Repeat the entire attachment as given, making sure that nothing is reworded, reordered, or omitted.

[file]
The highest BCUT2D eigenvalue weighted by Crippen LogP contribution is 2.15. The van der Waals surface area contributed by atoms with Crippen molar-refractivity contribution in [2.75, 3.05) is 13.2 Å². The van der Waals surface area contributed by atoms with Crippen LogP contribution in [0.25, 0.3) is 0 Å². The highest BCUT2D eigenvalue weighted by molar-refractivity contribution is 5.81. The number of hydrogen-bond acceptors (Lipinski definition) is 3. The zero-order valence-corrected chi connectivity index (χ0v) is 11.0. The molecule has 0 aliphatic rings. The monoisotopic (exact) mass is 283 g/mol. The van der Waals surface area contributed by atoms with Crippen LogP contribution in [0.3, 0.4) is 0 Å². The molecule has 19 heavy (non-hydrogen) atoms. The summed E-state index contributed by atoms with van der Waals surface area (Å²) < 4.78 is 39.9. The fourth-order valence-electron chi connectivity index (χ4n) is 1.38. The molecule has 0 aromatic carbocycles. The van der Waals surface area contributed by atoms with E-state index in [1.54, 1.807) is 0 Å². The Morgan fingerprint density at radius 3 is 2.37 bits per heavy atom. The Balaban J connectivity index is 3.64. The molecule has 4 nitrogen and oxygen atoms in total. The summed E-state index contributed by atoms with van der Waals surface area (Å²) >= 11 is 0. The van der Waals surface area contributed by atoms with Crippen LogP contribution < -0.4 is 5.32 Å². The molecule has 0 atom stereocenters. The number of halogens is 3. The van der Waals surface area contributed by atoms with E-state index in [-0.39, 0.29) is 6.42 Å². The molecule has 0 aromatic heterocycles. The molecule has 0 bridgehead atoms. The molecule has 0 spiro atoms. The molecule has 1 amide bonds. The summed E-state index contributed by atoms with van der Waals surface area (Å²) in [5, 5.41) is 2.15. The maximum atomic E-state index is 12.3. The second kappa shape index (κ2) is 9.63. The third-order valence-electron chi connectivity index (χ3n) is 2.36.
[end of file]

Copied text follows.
The highest BCUT2D eigenvalue weighted by Crippen LogP contribution is 2.15. The van der Waals surface area contributed by atoms with Crippen molar-refractivity contribution in [2.75, 3.05) is 13.2 Å². The van der Waals surface area contributed by atoms with Crippen LogP contribution in [0.25, 0.3) is 0 Å². The highest BCUT2D eigenvalue weighted by molar-refractivity contribution is 5.81. The number of hydrogen-bond acceptors (Lipinski definition) is 3. The zero-order valence-corrected chi connectivity index (χ0v) is 11.0. The molecule has 0 aliphatic rings. The monoisotopic (exact) mass is 283 g/mol. The van der Waals surface area contributed by atoms with Crippen LogP contribution in [0.3, 0.4) is 0 Å². The molecule has 19 heavy (non-hydrogen) atoms. The summed E-state index contributed by atoms with van der Waals surface area (Å²) < 4.78 is 39.9. The fourth-order valence-electron chi connectivity index (χ4n) is 1.38. The molecule has 0 aromatic carbocycles. The van der Waals surface area contributed by atoms with E-state index in [1.54, 1.807) is 0 Å². The Morgan fingerprint density at radius 3 is 2.37 bits per heavy atom. The Balaban J connectivity index is 3.64. The molecule has 4 nitrogen and oxygen atoms in total. The summed E-state index contributed by atoms with van der Waals surface area (Å²) >= 11 is 0. The van der Waals surface area contributed by atoms with Crippen LogP contribution < -0.4 is 5.32 Å². The molecule has 0 atom stereocenters. The number of halogens is 3. The van der Waals surface area contributed by atoms with E-state index in [-0.39, 0.29) is 6.42 Å². The molecule has 0 aromatic heterocycles. The molecule has 0 bridgehead atoms. The molecule has 0 spiro atoms. The molecule has 1 amide bonds. The summed E-state index contributed by atoms with van der Waals surface area (Å²) in [5, 5.41) is 2.15. The maximum atomic E-state index is 12.3. The second kappa shape index (κ2) is 9.63. The third-order valence-electron chi connectivity index (χ3n) is 2.36.